the Colonial Institute, and the Institute of Electrical Engineers.
His portrait in oils as a general was painted by Frank Holl, R.A.,in 1883 for the corps of royal engineers, and hangs in the mess at Chatham. Another portrait in oils as a field-marshal, about 1890, was painted by H. Heute, a German artist, and is in Mrs. Orman's possession.
Simmons was married twice: (1) at Keynsham, near Bristol, Somersetshire, on 16 April 1846, to his cousin Ellen Lintorn Simmons, who died on 3 Oct. 1851, leaving a daughter, Eleanor Julia (d. unmarried in 1901); (2) in London, on 20 Nov. 1856, to Blanche (d. Feb. 1898), only daughter of Samuel Charles Weston, by whom he had one daughter, Blanche, wife of Major Charles Edward Orman, late Essex regiment.
[War Office Records; Royal Engineers' Records; Porter's History of the Royal Engineers, 1889; The Times, 16 Feb. 1903; Royal Engineers' Journal, Sept. 1903.]
SIMON, Sir JOHN (1816–1904), sanitary reformer and pathologist, born in the City of London on 10 Oct. 1816, was sixth of the fourteen children of Louis Michael Simon (1782–1879), a member of the Stock Exchange, who served on the committee from 1837 till his retirement in 1868. His grandfathers were both Frenchmen, but having emigrated to England, each had there married an Englishwoman. Both his parents were very long lived, his father dying within three months of completing his ninety-eighth year, and his mother, Matilde Nonnet (1787–1882), within five days of completing her ninety-fifth year.
After three or four years at a preparatory school at Pentonville, John Simon spent seven and a half years at a private school at Greenwich kept by the Rev. Dr. Charles Parr Burney, son of Dr. Charles Burney [q. v.]. He then went to Rhenish Prussia to study with a German pfarrer for a year. The familiarity with the German language which he thus acquired was of great advantage to him later. He was intended for the medical profession, and on his return from Germany he was in the autumn of 1833 apprenticed for six years to Joseph Henry Green [q. v.], surgeon at St. Thomas's and professor of surgery at King's College, his father paying a fee of 500 guineas. In 1838 he became M.R.C.S. and in 1844 was made hon. F.R.C.S. in 1840, when King's College developed a hospital of its own, he was appointed its senior assistant surgeon. He held this post till 1847, when he was made lecturer on pathology at 200l. a year. He eventually became surgeon at St. Thomas's Hospital, his 'old and more familiar home,' where with progressive changes of title he remained officer for life (cf. Personal Recollecions, privately printed, 1903). He became a great leader and teacher in pathology. In 1862–3 Simon was one of those who successfully urged the removal of the hospital from the Borough to the Albert Embankment. In 1876 he retired from the post of surgeon and was made consulting surgeon and governor of the hospital.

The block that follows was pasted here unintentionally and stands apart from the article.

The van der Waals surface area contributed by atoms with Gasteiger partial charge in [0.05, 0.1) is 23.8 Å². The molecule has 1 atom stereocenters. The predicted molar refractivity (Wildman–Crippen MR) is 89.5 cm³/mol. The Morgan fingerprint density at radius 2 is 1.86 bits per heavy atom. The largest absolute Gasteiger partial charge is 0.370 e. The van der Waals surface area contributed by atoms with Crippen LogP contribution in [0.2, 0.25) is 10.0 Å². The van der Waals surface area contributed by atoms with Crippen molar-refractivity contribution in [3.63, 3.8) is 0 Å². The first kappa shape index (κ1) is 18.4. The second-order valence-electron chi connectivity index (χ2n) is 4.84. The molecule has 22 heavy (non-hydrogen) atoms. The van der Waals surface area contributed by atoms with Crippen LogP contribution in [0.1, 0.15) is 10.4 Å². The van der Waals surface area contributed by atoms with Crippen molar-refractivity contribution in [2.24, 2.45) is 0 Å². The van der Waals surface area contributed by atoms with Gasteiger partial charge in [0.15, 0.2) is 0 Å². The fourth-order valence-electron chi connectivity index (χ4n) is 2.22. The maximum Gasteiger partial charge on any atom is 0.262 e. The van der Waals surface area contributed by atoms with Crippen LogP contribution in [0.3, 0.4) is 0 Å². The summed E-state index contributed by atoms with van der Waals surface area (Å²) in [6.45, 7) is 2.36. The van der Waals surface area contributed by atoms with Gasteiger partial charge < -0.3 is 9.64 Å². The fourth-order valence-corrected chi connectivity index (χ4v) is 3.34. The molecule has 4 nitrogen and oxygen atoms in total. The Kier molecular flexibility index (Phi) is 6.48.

Ambitious of eventually becoming a consulting surgeon, Simon did not at first devote himself to his professional work with undue rigour. He spent his spare time on non-professional pursuits — on metaphysical reading, on Oriental languages, on study in the print-room of the British Museum. Such distribution of interest left the impress of literary ability and culture on his future writings and tastes (Dr. J. F. Payne in Lancet, ii. 1904). As early as 1842 he had written a pamphlet on medical education, and contributed the article 'Neck' to the 'Cyclopaedia of Anatomy.' In 1844 he gained the first Astley-Cooper prize by an essay on the thymus gland (published with additions in the following year), and wrote for the Royal Society a paper on the thyroid gland (Phil. Trans, vol. 134), the value of which that society promptly recognised by electing him a fellow in January 1845, at the early age of twenty-nine. (As to the importance of these two researches in comparative anatomy, see Sir John Burdon Sanderson's Memoir in Proc. Roy. Soc. 1905, lxxv. 341.)
The current of Simon's thoughts and activities was wholly changed by his appointment in October 1848 as first medical officer of health for the City of London at a salary of 500l. a year (eventually 800l.). Liverpool was the first town in England to appoint a medical officer of health; London was the second. Simon, whose continued study of pathology at St. Thomas's Hospital gave him great advantage as a health officer, set to work at once with characteristic thoroughness, and presented a series of annual and other reports to the City commissioners of sewers which attracted great attention at the time, and may still be read with profit. They were unofficially reprinted in 1854, with a preface in which Simon spoke strongly of 'the national prevalence of sanitary neglect,' and demonstrated the urgent need of control of the public health by a responsible minister of state.